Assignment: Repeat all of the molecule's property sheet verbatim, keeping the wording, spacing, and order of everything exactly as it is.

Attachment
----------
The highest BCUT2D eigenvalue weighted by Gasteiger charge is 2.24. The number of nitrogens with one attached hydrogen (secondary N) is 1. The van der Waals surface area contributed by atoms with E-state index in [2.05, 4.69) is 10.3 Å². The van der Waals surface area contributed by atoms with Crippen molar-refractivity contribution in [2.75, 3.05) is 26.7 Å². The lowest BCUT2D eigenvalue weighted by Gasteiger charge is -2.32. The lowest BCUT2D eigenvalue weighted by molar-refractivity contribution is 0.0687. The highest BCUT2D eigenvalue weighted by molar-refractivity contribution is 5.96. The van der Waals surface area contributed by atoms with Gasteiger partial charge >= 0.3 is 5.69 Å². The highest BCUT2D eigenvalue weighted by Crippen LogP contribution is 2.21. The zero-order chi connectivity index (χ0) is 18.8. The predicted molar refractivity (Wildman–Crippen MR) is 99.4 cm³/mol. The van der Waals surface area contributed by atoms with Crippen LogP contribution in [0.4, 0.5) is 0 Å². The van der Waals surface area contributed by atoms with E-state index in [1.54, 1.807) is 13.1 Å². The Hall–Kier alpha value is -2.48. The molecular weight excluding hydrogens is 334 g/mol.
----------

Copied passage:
The highest BCUT2D eigenvalue weighted by Gasteiger charge is 2.24. The number of nitrogens with one attached hydrogen (secondary N) is 1. The van der Waals surface area contributed by atoms with E-state index in [2.05, 4.69) is 10.3 Å². The van der Waals surface area contributed by atoms with Crippen molar-refractivity contribution in [2.75, 3.05) is 26.7 Å². The lowest BCUT2D eigenvalue weighted by Gasteiger charge is -2.32. The lowest BCUT2D eigenvalue weighted by molar-refractivity contribution is 0.0687. The highest BCUT2D eigenvalue weighted by molar-refractivity contribution is 5.96. The van der Waals surface area contributed by atoms with Gasteiger partial charge >= 0.3 is 5.69 Å². The highest BCUT2D eigenvalue weighted by Crippen LogP contribution is 2.21. The zero-order chi connectivity index (χ0) is 18.8. The predicted molar refractivity (Wildman–Crippen MR) is 99.4 cm³/mol. The van der Waals surface area contributed by atoms with Crippen LogP contribution in [0.4, 0.5) is 0 Å². The van der Waals surface area contributed by atoms with E-state index in [1.54, 1.807) is 13.1 Å². The Hall–Kier alpha value is -2.48. The molecular weight excluding hydrogens is 334 g/mol.